At a public hearing about the new service in August, she implored the railroad to consider the needs of riders with disabilities. She said she feels like her input, and those of other customers with disabilities, were ignored.
“For people with disabilities or without disabilities, I don’t know what they were thinking,” Downs said. “The up-and-over is not going to work for me. It doesn’t work well for able-bodied people. So if they can’t move fast enough, how am I going to move fast enough?”
MTA chief accessibility officer Quemuel Arroyo, who also uses a wheelchair, said he sympathizes with the frustrations of transit riders with disabilities, but believes some of the issues will dissipate as they adapt to the new schedules, which include nearly 300 additional trains each weekday. That means rather than going through the trouble of navigating to a different platform at Jamaica for a transfer, some riders can stay put and wait for the next train arriving at the platform they’re already on.
“You have trains every three, four, five minutes. So that rush that people have in their minds is because they’re thinking of the old schedule, of how things used to be,” said Arroyo, a senior adviser to Lieber who rejected the notion that the MTA dismisses the concerns of people with disabilities. “We want a seamless experience for all our riders. And accessibility is now one of the two prisms by which everything at the MTA is looked at. It’s safety and accessibility that’s driving everything that we’re doing at the MTA today.”
Although westbound trains are frequent at Jamaica during the morning rush hour, trains to specific eastbound destinations can be much further apart, especially outside of the peak period.
Arroyo noted that the MTA’s current $55 billion Capital Plan includes $5.2 billion in accessibility upgrades throughout the transit system — the most ever spent by the agency. Seven LIRR stations are in line for accessibility enhancements, like new elevators, including Amityville, Copiague, Lindenhurst and Massapequa Park. The upgrades will bring the number of accessible LIRR stations to 116 out of 126.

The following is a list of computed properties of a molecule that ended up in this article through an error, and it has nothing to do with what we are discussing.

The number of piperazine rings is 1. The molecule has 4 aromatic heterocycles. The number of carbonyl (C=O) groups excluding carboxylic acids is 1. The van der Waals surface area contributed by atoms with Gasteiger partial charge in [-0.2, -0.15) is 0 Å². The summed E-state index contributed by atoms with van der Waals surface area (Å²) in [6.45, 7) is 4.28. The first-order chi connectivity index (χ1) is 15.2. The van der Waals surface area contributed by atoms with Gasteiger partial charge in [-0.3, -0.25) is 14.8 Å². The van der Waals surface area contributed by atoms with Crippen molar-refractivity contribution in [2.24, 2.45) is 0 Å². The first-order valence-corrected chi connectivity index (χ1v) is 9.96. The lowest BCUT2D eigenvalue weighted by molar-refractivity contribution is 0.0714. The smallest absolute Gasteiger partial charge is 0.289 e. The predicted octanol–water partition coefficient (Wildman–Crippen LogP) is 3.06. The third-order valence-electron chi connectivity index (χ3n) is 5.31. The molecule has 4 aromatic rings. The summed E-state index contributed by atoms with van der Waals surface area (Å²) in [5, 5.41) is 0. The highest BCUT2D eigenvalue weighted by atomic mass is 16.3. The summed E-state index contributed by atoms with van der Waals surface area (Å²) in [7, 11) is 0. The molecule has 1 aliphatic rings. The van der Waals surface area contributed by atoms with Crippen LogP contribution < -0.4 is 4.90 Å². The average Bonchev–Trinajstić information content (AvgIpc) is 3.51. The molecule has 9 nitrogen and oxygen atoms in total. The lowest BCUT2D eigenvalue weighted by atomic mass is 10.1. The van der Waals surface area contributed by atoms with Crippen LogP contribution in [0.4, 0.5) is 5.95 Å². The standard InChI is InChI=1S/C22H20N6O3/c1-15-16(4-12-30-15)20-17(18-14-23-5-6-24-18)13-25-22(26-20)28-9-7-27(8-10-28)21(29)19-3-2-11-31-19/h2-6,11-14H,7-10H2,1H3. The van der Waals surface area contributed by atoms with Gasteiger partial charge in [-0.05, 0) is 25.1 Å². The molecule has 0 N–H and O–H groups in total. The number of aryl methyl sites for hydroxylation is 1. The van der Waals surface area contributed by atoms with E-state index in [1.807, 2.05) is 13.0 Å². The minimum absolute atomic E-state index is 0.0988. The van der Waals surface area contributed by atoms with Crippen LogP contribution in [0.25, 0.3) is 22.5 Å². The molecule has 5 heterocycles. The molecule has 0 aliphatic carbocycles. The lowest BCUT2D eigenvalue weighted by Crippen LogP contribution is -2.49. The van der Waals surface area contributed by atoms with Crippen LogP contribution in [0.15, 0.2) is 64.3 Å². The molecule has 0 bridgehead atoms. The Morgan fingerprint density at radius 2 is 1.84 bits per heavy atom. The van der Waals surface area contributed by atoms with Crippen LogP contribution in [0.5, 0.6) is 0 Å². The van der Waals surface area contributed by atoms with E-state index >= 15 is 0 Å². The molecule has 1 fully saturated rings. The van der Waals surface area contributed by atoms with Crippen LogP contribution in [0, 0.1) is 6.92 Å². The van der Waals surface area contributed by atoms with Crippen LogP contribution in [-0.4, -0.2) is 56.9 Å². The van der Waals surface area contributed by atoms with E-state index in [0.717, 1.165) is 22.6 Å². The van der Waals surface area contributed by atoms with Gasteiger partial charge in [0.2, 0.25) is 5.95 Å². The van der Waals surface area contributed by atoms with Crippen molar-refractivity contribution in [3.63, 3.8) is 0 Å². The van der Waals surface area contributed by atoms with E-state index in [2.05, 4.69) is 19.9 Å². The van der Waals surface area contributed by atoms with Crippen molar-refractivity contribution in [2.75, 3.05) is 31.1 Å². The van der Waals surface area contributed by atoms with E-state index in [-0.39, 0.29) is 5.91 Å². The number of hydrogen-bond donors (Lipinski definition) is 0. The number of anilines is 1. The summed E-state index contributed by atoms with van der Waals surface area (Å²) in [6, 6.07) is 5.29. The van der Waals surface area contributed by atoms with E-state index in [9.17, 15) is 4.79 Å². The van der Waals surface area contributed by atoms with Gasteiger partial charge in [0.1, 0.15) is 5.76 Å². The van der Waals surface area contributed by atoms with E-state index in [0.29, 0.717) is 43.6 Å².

The MTA, following a settlement last year in a pair of class action suits filed by disability advocates, have also vowed to make 95% of all subway stations accessible by 2055.
“It’s something that we’re pretty passionate about. I think the way we’ve handled things over the past couple of years demonstrates that,” said Lieber, who at a Smithtown event Friday also noted that the LIRR has already "figured out … how to manage track assignments so there's less and less of that up-and-over" transferring at Jamaica.
Arroyo also encouraged customers with disabilities to take advantage of the LIRR Care Program, created in 2018, that allows customers to arrange for assistance getting on and off a train before arriving to their station. According to the program’s website, customers should reach out “at least two hours before the scheduled departure time.”
The LIRR Care Program received 2,491 requests last year. Railroad officials said they do not have estimates on how many of their riders have physical disabilities.
But Bryanna Copeland of Franklin Square said, like other LIRR riders, she wants to be able to catch a train at a moment’s notice, and wishes the railroad wouldn’t put unnecessary obstacles in her way, including complicated transfers.
Despite the roadblocks, Copeland, who has had both legs amputated, said she still frequently uses the LIRR for medical appointments in Manhattan, or just to visit friends.
“There are a lot of people with disabilities that are, I guess, fearful to take public transportation, just because of all the issues. But me, I’m just like, ‘OK, I’m going to run into this issue. And I’m going to tell you what you can do to fix it,” Copeland, 30, said. “I’ve got somewhere to be, just like everybody else does.”